Jimmy “Duck” Holmes

It Is What It Is
Mississippi Blues Holdout
Jimmy “Duck” Holmes

Jimmy Duck Holmes

The unique and insular Bentonia style may be the deepest and darkest of all blues. Skip James personified the music: he sang haunted songs in an eerie, high-pitched voice that would send a cold shiver down even Robert Johnson’s back. Henry Stuckey was the first known musician to come from the remote Mississippi crossroads; he was followed by James, Jack Owens, and others. Many songs were traditionally played in a signature open E guitar tuning.

Jimmy “Duck” Holmes keeps the vintage Bentonia blues alive. His parents opened the famed Blue Front Cafe juke joint at the crossroads in 1948; Jimmy has run it since ’70. Today, it remains the oldest surviving juke in the state.

The latest of Holmes’ six albums was recorded at the Blue Front, giving listeners a front-row seat to the historic venue. Even with the cinderblock-wall acoustics, the sound is live, rich, and personal – you can even hear the ceiling fan whir, a train passing in the distance.

The album was funded by a Mississippi Arts Commission grant, and the legendary Dick Waterman – who represented James, Son House, and Mississippi John Hurt during the blues-revival years – came out of retirement to help promote Holmes.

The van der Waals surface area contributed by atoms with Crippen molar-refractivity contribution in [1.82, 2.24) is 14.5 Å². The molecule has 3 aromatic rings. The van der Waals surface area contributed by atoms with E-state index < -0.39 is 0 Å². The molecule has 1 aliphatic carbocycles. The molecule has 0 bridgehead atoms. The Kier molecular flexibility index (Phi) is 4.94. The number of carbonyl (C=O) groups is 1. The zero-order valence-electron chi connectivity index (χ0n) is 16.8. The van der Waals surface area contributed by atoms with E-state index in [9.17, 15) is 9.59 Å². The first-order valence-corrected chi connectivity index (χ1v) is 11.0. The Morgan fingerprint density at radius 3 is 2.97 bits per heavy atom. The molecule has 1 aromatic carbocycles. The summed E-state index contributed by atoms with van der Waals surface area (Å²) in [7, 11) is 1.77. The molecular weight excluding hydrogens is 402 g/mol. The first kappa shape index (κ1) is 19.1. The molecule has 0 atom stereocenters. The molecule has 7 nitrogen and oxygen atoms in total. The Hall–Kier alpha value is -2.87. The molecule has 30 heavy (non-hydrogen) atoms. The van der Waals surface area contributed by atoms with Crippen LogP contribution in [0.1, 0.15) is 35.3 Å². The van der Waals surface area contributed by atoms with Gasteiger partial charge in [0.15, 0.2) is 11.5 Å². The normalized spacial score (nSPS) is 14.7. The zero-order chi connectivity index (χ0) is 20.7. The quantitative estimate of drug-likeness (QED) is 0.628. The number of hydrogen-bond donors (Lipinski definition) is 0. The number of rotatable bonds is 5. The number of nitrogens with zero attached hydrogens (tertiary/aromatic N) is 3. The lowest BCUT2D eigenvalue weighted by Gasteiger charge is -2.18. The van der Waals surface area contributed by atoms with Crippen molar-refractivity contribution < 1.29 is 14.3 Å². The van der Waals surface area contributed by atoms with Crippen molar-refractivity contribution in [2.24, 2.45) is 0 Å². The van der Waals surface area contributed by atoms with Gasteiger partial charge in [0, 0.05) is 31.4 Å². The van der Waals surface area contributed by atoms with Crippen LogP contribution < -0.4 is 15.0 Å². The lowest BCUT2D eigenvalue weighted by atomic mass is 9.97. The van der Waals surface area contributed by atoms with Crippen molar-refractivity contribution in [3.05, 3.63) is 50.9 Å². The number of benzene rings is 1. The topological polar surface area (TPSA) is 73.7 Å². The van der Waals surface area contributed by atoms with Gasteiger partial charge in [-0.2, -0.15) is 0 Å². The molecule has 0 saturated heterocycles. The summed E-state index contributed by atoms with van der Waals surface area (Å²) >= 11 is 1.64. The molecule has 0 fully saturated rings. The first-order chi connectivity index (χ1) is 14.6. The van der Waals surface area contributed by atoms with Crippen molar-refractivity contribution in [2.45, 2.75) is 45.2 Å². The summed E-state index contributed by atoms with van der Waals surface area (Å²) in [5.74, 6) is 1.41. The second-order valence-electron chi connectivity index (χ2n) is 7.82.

The album opens with a solo electric jam on the traditional “Buddy Brown,” Holmes’ chanting backed by his furiously overdriven guitar in a free style that’s half raga, half boogie.

“Pencil And Paper” follows, a modern-day tune that sounds straight out of James’ 1930s repertoire – or perhaps even one of Bukka White’s Parchman Farm laments. Holmes’ resonant voice is accompanied by his ringing acoustic guitar, creating a mesmerizing, trancelike aura.

He covers James’ trademark acoustic song, “It Had To Be The Devil,” with overdriven electric guitar and a moody echo sound thanks to the café’s ambiance. The combined result proves this is not just a reheated cover.

When Holmes gets his mojo working, he sounds like a combination of the Bentonia greats and the later-day Hill Country players like R.L. Burnside and Junior Kimbrough. His themes are dark and moody, and his guitar work is simple yet stunning, building a hypnotic reverie on each track.
Holmes is no modern-day revivalist cashing in on Mississippi Blues Trail tourism. Instead, he proves that the real blues are indeed not dead and buried.

If you’re a deep blues fan, this is an essential modern recording.

This article originally appeared in VG‘s November ’16 issue. All copyrights are by the author and Vintage Guitar magazine. Unauthorized replication or use is strictly prohibited.

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